review DISGRACE

Every word I write about this book is a disgrace compared to the book itself.

J. M. Coetzee, the South African writer and Nobel prize winner, has written a book on a man named David Lurie. He teaches literature at a college and we follow in detail his downfall due to sexual escapades. Lurie has been divorced twice, he has one daughter Lucy, who lives on a farm.

I wrote ‘due to his sexual escapades’, but there is more to it. It is more due to his human escapades. His inability to see what he is doing and what the repercussions of his behaviour for other people, mainly women. It is inability, but on a deeper level I see a stubborness as well. A stubborness to see what he is doing, a stubborness to reflect on his own behaviour.

And all the time he is slipsliding away.

He seeks refuge at the farm of his daughter, but this does not make life easier for him. His misbehaviour with student Melanie at the College where he taught is ever so near to him. He cannot disentangle himself from his past. And maybe he does not even want to do so, at times convinced of his own moral structures.

David Lurie is a man whose desires are his downfall, his fall into disgrace. He wants to protect his daughter, but at the same time he uses uses and misuses women due to his greed and lust. 

Coetzee has written a devastating and sharp book, with an eye for detail that drew me more and more into this disgrace.  

(In 2008 a movie based on this book was published)

J. M. Coetzee – Disgrace – 1999

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semper

I enjoy reading about Africa. New books. Old books. By African writers. By non-African writers. Novel. History. Travel. Biographies. Autobiographies. Politics. Colonialism. Poetry.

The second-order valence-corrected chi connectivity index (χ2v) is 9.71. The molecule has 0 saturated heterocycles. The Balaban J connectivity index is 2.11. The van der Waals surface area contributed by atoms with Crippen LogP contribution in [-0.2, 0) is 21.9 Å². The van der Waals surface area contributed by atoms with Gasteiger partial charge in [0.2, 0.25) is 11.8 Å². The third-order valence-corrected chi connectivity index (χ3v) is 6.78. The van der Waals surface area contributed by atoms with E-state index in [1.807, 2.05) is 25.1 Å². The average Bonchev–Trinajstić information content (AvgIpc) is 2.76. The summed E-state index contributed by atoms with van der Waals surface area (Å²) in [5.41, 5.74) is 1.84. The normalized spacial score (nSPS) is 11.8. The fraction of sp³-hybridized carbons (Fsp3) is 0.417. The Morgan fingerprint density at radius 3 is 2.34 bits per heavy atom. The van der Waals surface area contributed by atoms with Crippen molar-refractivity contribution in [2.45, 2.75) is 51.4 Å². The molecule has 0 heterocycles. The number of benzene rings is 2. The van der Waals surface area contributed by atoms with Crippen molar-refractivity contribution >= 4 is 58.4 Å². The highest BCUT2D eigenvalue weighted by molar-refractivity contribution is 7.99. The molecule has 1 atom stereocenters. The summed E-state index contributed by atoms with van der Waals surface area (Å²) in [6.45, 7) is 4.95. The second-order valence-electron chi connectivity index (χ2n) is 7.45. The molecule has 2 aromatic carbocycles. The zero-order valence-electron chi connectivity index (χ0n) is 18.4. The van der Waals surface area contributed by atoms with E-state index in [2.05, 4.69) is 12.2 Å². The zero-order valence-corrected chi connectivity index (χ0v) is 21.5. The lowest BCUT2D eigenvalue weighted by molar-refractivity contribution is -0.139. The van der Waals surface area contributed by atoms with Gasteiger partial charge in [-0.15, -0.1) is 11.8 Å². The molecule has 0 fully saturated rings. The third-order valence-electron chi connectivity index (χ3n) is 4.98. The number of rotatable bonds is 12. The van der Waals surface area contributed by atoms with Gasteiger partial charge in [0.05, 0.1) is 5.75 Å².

6 thoughts on “review DISGRACE

  1. Have just follwed your ‘like’ on my review to this page! As you know I loved this book and in particular I loved the ambiguity and the fact that in the end I think it is up to the reader to decide what it’s about and what it’s message is. Perhaps we will all take something away from it based on our own experiences. I didn’t like Lurie, I thought his treatment of the student was “disgraceful” – he just didn’t seem to be able to see what he did was wrong. But my reading of the ending is that in the end he did, in the end he knew his time was past.

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    1. Thanks for your comment. To me Lurie wanted in a way to protect his daughter, but she was about the only female he wanted to protect. No matter what I and we think about the final thoughts ans actions of Lurie, Coetzee manages to make me think.

      Liked by 1 person

  2. One of my favourite novels. The main character is difficult but unbearably human and slowly he is challenged and nudged toward growth by the circumstances around him. That is the power of this book.

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      1. Admittedly I read the book many years ago, but as a man in early middle age myself at the time I do recall a sense of potential awakening in the character. Whether he would learn from it, possibly not at all. Certainly this is not a tale for those who want unambiguous moral messages, but then much of the best literature leaves it to the reader to resolve the moral ambiguity for him or herself. In much of the world today, this is a more honest, realistic and powerful portrait. Some of the best South African writers are masters at this in my mind.

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